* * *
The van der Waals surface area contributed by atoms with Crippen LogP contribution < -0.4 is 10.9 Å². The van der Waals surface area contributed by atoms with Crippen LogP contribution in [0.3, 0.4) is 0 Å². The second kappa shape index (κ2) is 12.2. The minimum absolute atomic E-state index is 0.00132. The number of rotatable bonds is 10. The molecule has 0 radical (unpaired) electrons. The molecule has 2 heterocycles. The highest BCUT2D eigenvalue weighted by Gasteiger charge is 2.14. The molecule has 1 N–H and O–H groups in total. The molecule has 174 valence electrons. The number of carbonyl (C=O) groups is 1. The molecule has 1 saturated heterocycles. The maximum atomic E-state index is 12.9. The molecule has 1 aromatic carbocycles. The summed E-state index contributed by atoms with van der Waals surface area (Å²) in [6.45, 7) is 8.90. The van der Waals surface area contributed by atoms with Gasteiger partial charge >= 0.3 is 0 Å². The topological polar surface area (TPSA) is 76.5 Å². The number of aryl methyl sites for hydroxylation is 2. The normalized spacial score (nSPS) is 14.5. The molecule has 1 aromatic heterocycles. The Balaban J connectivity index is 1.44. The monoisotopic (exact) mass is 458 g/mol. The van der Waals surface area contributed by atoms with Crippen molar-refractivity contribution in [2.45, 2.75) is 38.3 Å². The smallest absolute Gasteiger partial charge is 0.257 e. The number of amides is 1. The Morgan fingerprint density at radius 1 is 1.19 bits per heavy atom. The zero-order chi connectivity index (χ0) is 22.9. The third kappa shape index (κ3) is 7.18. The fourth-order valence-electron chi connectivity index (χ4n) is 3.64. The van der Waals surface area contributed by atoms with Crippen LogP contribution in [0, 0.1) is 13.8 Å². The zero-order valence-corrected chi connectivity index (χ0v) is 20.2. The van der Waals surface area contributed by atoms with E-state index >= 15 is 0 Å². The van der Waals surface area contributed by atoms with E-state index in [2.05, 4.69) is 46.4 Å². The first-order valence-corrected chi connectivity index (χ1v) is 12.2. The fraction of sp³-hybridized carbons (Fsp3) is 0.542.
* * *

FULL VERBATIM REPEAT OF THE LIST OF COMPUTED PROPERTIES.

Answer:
The van der Waals surface area contributed by atoms with Crippen LogP contribution < -0.4 is 10.9 Å². The van der Waals surface area contributed by atoms with Crippen LogP contribution in [0.3, 0.4) is 0 Å². The second kappa shape index (κ2) is 12.2. The minimum absolute atomic E-state index is 0.00132. The number of rotatable bonds is 10. The molecule has 0 radical (unpaired) electrons. The molecule has 2 heterocycles. The highest BCUT2D eigenvalue weighted by Gasteiger charge is 2.14. The molecule has 1 N–H and O–H groups in total. The molecule has 174 valence electrons. The number of carbonyl (C=O) groups is 1. The molecule has 1 saturated heterocycles. The maximum atomic E-state index is 12.9. The molecule has 1 aromatic carbocycles. The summed E-state index contributed by atoms with van der Waals surface area (Å²) in [6.45, 7) is 8.90. The van der Waals surface area contributed by atoms with Gasteiger partial charge >= 0.3 is 0 Å². The topological polar surface area (TPSA) is 76.5 Å². The number of aryl methyl sites for hydroxylation is 2. The normalized spacial score (nSPS) is 14.5. The molecule has 1 aromatic heterocycles. The Balaban J connectivity index is 1.44. The monoisotopic (exact) mass is 458 g/mol. The van der Waals surface area contributed by atoms with Crippen molar-refractivity contribution in [2.45, 2.75) is 38.3 Å². The smallest absolute Gasteiger partial charge is 0.257 e. The number of amides is 1. The Morgan fingerprint density at radius 1 is 1.19 bits per heavy atom. The zero-order chi connectivity index (χ0) is 22.9. The third kappa shape index (κ3) is 7.18. The fourth-order valence-electron chi connectivity index (χ4n) is 3.64. The van der Waals surface area contributed by atoms with Crippen LogP contribution in [0, 0.1) is 13.8 Å². The zero-order valence-corrected chi connectivity index (χ0v) is 20.2. The van der Waals surface area contributed by atoms with E-state index >= 15 is 0 Å². The van der Waals surface area contributed by atoms with E-state index in [2.05, 4.69) is 46.4 Å². The first-order valence-corrected chi connectivity index (χ1v) is 12.2. The fraction of sp³-hybridized carbons (Fsp3) is 0.542.